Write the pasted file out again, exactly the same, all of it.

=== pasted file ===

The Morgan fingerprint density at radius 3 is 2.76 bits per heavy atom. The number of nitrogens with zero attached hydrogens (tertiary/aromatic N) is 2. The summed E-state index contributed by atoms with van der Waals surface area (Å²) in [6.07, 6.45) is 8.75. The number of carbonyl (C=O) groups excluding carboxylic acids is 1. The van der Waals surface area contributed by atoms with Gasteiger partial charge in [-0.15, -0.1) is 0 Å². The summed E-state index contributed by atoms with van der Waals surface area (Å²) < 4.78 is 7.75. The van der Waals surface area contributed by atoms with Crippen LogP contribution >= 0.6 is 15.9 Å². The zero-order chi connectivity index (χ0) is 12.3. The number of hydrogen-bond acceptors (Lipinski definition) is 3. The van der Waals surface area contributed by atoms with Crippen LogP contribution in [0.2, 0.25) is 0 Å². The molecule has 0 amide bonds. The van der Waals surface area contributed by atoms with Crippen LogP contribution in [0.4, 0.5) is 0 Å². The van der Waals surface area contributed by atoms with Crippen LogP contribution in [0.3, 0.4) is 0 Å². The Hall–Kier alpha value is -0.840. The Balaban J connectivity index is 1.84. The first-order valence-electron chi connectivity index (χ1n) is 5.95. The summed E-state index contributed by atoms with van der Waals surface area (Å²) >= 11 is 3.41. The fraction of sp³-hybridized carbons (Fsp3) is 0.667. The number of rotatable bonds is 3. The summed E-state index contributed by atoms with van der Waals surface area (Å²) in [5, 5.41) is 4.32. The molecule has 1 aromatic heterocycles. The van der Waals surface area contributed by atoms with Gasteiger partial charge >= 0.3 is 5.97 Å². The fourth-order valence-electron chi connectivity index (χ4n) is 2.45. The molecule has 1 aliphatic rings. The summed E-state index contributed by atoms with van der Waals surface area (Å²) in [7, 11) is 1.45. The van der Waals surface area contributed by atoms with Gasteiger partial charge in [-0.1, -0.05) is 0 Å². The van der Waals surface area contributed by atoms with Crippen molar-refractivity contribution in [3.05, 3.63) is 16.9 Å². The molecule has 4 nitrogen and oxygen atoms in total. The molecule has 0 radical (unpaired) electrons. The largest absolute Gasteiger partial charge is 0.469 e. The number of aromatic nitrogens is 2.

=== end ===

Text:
The Morgan fingerprint density at radius 3 is 2.76 bits per heavy atom. The number of nitrogens with zero attached hydrogens (tertiary/aromatic N) is 2. The summed E-state index contributed by atoms with van der Waals surface area (Å²) in [6.07, 6.45) is 8.75. The number of carbonyl (C=O) groups excluding carboxylic acids is 1. The van der Waals surface area contributed by atoms with Gasteiger partial charge in [-0.15, -0.1) is 0 Å². The summed E-state index contributed by atoms with van der Waals surface area (Å²) < 4.78 is 7.75. The van der Waals surface area contributed by atoms with Crippen LogP contribution >= 0.6 is 15.9 Å². The zero-order chi connectivity index (χ0) is 12.3. The number of hydrogen-bond acceptors (Lipinski definition) is 3. The van der Waals surface area contributed by atoms with Crippen LogP contribution in [0.2, 0.25) is 0 Å². The molecule has 0 amide bonds. The van der Waals surface area contributed by atoms with Crippen LogP contribution in [0.4, 0.5) is 0 Å². The van der Waals surface area contributed by atoms with Crippen LogP contribution in [0.3, 0.4) is 0 Å². The Hall–Kier alpha value is -0.840. The Balaban J connectivity index is 1.84. The first-order valence-electron chi connectivity index (χ1n) is 5.95. The summed E-state index contributed by atoms with van der Waals surface area (Å²) >= 11 is 3.41. The fraction of sp³-hybridized carbons (Fsp3) is 0.667. The number of rotatable bonds is 3. The summed E-state index contributed by atoms with van der Waals surface area (Å²) in [5, 5.41) is 4.32. The molecule has 1 aromatic heterocycles. The van der Waals surface area contributed by atoms with Gasteiger partial charge >= 0.3 is 5.97 Å². The fourth-order valence-electron chi connectivity index (χ4n) is 2.45. The molecule has 1 aliphatic rings. The summed E-state index contributed by atoms with van der Waals surface area (Å²) in [7, 11) is 1.45. The van der Waals surface area contributed by atoms with Gasteiger partial charge in [-0.1, -0.05) is 0 Å². The van der Waals surface area contributed by atoms with Crippen molar-refractivity contribution in [3.05, 3.63) is 16.9 Å². The molecule has 4 nitrogen and oxygen atoms in total. The molecule has 0 radical (unpaired) electrons. The largest absolute Gasteiger partial charge is 0.469 e. The number of aromatic nitrogens is 2.